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Check out this great article in the Columbia Daily Spectator about Dalya's Other Country and our upcoming screening and Q&A at the Athena Film Festival at Barnard College in NYC! Our film screens at 12pm on February 25th.

“Instead of shooting constantly over four years, Meltzer was strategic in the moments she selected to film. Before beginning filming, she knew what the rough outline would be—starting at the beginning of Dalya’s high school career and ending at her graduati...on—but unprecedented events, both personal and political, changed the course of the story as she filmed.

Meltzer pinpointed the end of 2015 as a pivotal moment in the Zenos’ story, as the backlash from terrorist attacks in Paris and San Bernardino gave rise to a resurgence of Islamophobic sentiment.

'It’s very hard to be in the midst of finishing your film when a major historic event is happening, because you don’t really have any perspective on that event, you know? You’re in it,' Meltzer said.“

Here are the details for our screening at the Athena Film Festival: athenafilmfestival.com/film/daylas-other-country

#DalyasDoc #AthenaFilmFestival #WomenInFilm #NYC #MuslimGirl #Muslimah #FilmFestival #NoMuslimBanEver

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This year’s Athena Film Festival will feature a documentary concerning the experience of a Syrian-American girl as she moves to Los Angeles, highlighting the immigrant experience in the current political climate. Held at Barnard annually each February since 2011, the Athena Film Festival celebrate...
columbiaspectator.com

Chaudry hopes, though, that constructing the mosque will pave the way for reconciliation with those opponents who are willing to listen. “I am a firm believer – perhaps I am more of an optimist than many people – but I feel that in human nature, when something has been done, people are more willing to accept it,” Chaudry said. “They will find that their fears were baseless.” He has a strong – religious – faith in the notion that differences among people are best overcome through cultural interchange. “Mosques are places where you build those bridges,” he said.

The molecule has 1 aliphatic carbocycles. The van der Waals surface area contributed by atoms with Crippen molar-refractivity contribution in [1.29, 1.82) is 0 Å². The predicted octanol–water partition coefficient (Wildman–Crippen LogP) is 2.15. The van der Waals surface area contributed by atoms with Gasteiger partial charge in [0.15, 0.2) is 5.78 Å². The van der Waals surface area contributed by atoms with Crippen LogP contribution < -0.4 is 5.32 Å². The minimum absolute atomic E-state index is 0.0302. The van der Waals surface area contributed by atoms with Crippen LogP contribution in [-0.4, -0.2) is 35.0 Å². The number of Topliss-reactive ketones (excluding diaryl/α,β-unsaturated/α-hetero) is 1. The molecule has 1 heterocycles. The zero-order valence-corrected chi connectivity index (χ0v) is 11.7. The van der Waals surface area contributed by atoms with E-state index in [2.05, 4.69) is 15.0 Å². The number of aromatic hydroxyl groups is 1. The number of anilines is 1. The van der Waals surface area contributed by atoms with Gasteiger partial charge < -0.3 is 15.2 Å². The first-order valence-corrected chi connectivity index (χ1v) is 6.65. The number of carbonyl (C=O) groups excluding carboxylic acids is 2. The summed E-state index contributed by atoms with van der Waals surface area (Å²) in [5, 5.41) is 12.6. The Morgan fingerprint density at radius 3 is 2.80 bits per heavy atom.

#MuslimInAmerica #longreads #religion #politics | The Guardian

The long read: A bitter legal row over a mosque in an affluent New Jersey town shows the new face of Islamophobia in the age of Trump
theguardian.com

Los Angeles— Our film screens tomorrow, February 7th at UCLA School of Law! Join a Q&A with director Julia Meltzer and one of the film's subjects, Rudayna.

Film synopsis: In 2012 Dalya, and her mother, Rudayna, fled Aleppo for Los Angeles as war took over. Months before, Rudayna learns a secret that destroys her marriage, leaving her single at midlife. Arriving in LA, Dalya enrolls as the only Muslim at Holy Family Catholic High School. Can mother and daughter remake themsel...ves while holding on to their Islamic traditions?

Event details: eventbrite.com/e/dalyas-other-country-film-screening-ticket…

The screening is organized by The Promise Institute for Human Rights and is co-sponsored by the following: International and Comparative Law Program; UCLA Burkle Center for International Relations; Center for Near Eastern Studies; UCLA History Department; Ziffren Center for Media, Entertainment, Technology and Sports Law; International Human Rights Law Students Association.

#LosAngeles #California #DalyasDoc #FilmScreening #UCLA

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Dalya, the only Muslim at a private Catholic high school in Los Angeles must straddle her two worlds, while navigating her teenage years and her religious faith. Viewers are brought into the intimate world of this family, as Dalya and her family tackle complex experiences, from immigration, assimila...